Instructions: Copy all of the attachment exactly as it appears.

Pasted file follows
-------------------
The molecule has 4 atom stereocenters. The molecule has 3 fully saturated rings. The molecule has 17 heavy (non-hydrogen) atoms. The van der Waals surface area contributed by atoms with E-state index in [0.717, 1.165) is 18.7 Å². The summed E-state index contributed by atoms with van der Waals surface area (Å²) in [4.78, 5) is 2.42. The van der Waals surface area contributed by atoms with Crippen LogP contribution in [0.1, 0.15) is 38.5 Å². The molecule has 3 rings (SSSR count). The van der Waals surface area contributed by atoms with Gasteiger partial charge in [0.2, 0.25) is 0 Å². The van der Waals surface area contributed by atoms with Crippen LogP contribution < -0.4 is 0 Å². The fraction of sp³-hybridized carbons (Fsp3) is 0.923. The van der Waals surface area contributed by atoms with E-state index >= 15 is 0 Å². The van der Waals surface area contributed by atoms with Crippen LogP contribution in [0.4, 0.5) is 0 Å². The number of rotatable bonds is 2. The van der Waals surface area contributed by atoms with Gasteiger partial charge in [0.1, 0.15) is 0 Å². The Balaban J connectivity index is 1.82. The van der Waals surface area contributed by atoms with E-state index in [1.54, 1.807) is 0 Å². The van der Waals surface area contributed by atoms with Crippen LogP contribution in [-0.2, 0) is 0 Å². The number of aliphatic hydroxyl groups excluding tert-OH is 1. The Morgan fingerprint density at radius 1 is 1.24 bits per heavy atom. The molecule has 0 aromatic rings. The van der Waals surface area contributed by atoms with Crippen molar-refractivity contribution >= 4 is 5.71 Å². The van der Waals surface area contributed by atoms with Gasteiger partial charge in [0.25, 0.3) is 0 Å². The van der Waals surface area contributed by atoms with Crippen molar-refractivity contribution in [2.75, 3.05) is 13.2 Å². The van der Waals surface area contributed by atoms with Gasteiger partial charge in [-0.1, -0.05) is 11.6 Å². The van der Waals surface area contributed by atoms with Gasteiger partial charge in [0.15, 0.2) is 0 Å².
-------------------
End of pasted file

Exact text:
The molecule has 4 atom stereocenters. The molecule has 3 fully saturated rings. The molecule has 17 heavy (non-hydrogen) atoms. The van der Waals surface area contributed by atoms with E-state index in [0.717, 1.165) is 18.7 Å². The summed E-state index contributed by atoms with van der Waals surface area (Å²) in [4.78, 5) is 2.42. The van der Waals surface area contributed by atoms with Crippen LogP contribution in [0.1, 0.15) is 38.5 Å². The molecule has 3 rings (SSSR count). The van der Waals surface area contributed by atoms with Gasteiger partial charge in [0.2, 0.25) is 0 Å². The van der Waals surface area contributed by atoms with Crippen LogP contribution < -0.4 is 0 Å². The fraction of sp³-hybridized carbons (Fsp3) is 0.923. The van der Waals surface area contributed by atoms with E-state index >= 15 is 0 Å². The van der Waals surface area contributed by atoms with Crippen LogP contribution in [0.4, 0.5) is 0 Å². The number of rotatable bonds is 2. The van der Waals surface area contributed by atoms with Gasteiger partial charge in [0.1, 0.15) is 0 Å². The Balaban J connectivity index is 1.82. The van der Waals surface area contributed by atoms with E-state index in [1.54, 1.807) is 0 Å². The van der Waals surface area contributed by atoms with Crippen LogP contribution in [-0.2, 0) is 0 Å². The number of aliphatic hydroxyl groups excluding tert-OH is 1. The Morgan fingerprint density at radius 1 is 1.24 bits per heavy atom. The molecule has 0 aromatic rings. The van der Waals surface area contributed by atoms with Crippen molar-refractivity contribution >= 4 is 5.71 Å². The van der Waals surface area contributed by atoms with Gasteiger partial charge in [0.25, 0.3) is 0 Å². The van der Waals surface area contributed by atoms with Crippen molar-refractivity contribution in [2.75, 3.05) is 13.2 Å². The van der Waals surface area contributed by atoms with Gasteiger partial charge in [-0.1, -0.05) is 11.6 Å². The van der Waals surface area contributed by atoms with Gasteiger partial charge in [0.15, 0.2) is 0 Å².